Each of the cards 101-106 is releasable from the rack computer system via respective switches 111-116. If, for example, switch 111 is activated to release I/O card 101, a SMI is automatically generated by the I/O card and passed on the SMM code at card 104 or at microprocessor 120. The SMM code then executes instructions to save configured states of the card 101 being removed in SMRAM (system management random access memory) allocated for such purposes, and shuts off power delivery to the card. When a replacement board is inserted into the same slot, or if there is a separate card in another slot that is on stand-by, the SMM code detects the insertion or the stand-by condition, and then downloads the state information from memory to the card, thus providing a smooth transition for swapped or exchanged cards to maintain the availability of the cards for continued use. In this manner, the SMM monitors the computer system 5 so that there is a mechanism to transfer functionality of various components so that the system as a whole remains active at all times.
An architecture applying SMM driven monitoring and communications can be readily applicable to a telecommunications infrastructure to provide fault tolerance and high availability. A high-level schematic illustration of a telecommunications system employing SMM monitoring and communications according to the present invention is shown in
In this VoIP telephone system, it is vital to have each of the gateway and controller components 210, 220, 230 running at all time to prevent loss of communication, in part because this system does not necessarily have the redundant capacity of the POTS networks. Therefore, high availability of these components is a necessity to provide quality of service comparable to the regular voice networks. The embedded SMM of the telecom components 210, 220, 230 can be used to perform near-continuous monitoring for faults, and to save state information. When a malfunction is detected at any of the telecom components 210, 220, 230 an SMI is generated and the SMM code sends a message including state information to a high availability controller 240 which stores policy and procedure code. Upon receiving the SMI, the high availability controller transmits instructions to one or more of the processors at the components. While the high availability controller 240 is depicted as a separate component, the control code to implement high availability may be co-located in one or more of the processors within the telecom components 210, 220, 230 in addition to, or instead of, the separate controller 240.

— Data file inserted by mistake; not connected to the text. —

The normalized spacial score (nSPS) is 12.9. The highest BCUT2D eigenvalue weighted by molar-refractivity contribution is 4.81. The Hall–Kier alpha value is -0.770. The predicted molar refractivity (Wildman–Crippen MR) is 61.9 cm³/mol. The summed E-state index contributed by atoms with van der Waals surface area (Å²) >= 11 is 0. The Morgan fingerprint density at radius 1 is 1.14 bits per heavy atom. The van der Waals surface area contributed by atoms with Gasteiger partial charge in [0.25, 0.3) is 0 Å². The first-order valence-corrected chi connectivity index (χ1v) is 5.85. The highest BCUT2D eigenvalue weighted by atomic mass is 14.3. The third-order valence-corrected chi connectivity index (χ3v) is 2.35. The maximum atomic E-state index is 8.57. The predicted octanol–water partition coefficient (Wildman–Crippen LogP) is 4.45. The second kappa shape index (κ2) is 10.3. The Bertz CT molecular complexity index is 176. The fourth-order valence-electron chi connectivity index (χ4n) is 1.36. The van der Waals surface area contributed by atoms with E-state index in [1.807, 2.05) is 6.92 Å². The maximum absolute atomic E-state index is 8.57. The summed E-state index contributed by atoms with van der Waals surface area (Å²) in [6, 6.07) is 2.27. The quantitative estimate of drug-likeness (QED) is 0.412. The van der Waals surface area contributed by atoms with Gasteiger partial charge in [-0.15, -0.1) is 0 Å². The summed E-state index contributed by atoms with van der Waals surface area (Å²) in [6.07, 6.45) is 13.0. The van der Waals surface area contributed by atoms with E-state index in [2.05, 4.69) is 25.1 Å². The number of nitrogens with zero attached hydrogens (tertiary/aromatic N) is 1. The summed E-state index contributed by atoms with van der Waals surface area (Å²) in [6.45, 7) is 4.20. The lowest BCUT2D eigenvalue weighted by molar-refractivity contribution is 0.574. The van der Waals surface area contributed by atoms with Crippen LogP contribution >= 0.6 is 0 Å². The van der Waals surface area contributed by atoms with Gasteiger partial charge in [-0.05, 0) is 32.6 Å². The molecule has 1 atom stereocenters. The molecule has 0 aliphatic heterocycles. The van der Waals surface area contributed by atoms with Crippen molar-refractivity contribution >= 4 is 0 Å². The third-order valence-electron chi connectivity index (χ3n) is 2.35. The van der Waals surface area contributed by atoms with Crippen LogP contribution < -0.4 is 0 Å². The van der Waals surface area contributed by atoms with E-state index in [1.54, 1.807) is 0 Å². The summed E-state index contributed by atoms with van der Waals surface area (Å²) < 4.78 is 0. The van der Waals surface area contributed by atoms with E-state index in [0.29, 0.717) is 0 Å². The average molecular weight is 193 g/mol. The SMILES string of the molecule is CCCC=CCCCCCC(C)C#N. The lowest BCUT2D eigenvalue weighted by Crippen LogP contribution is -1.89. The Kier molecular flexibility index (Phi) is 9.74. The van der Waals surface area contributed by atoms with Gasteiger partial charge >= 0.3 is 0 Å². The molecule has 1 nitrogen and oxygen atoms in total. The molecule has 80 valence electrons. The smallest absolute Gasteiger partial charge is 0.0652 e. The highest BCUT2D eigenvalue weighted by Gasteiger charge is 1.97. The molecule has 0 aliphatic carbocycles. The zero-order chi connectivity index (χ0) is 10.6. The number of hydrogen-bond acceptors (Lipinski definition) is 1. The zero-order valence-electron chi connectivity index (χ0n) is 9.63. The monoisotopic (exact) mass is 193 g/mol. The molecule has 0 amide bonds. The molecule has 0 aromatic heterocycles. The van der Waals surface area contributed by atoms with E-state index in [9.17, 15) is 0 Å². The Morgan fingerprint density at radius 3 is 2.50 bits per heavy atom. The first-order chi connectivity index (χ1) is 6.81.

As described above, the high availability controller 240 may execute code to determine the cause of the malfunction, power-down various devices; activate replacement devices (not shown) to cover for any malfunctioning devices; and re-route traffic to maintain the quality of service of the network. The policy and procedures initiated by the high availability system controller 240 can be also include more detailed and complex instructions, such as specific instructions to the signaling gateway regarding sending certain types of requests for re-sending or momentary delaying of messages during a malfunction. Since the monitoring and correction functions of the SMM and high availability controller operate in a protected mode independently from higher level software operating systems such as gateway translation software, H.323 messaging software, and any base operating system, such as UNIX, Linux, or Microsoft Windows™, hardware fault tolerance can be safeguarded independently regardless of the function of the higher level software components.
In the foregoing description, the system and method of the invention have been described with reference to a number of examples that are not to be considered limiting. Rather, it is to be understood and expected that variations in the principles of the system and method herein disclosed may be made by one skilled in the art, and it is intended that such modifications, changes, and/or substitutions are to be included within the scope of the present invention as set forth in the appended claims.
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|U.S. Classification||714/1, 714/E11.025, 714/15|
|International Classification||G06F11/00, G06F11/30, G06F11/07|
|Cooperative Classification||G06F11/0793, G06F11/0778, G06F11/079, G06F11/0748|
|European Classification||G06F11/07P1L, G06F11/07P4D|
|Sep 29, 2005||AS||Assignment|
Owner name: INTEL CORPORATION, CALIFORNIA
Free format text: ASSIGNMENT OF ASSIGNORS INTEREST;ASSIGNOR:RAMIREZ, NICK;REEL/FRAME:017055/0749
Effective date: 20020123
|Apr 4, 2012||FPAY||Fee payment|
Year of fee payment: 4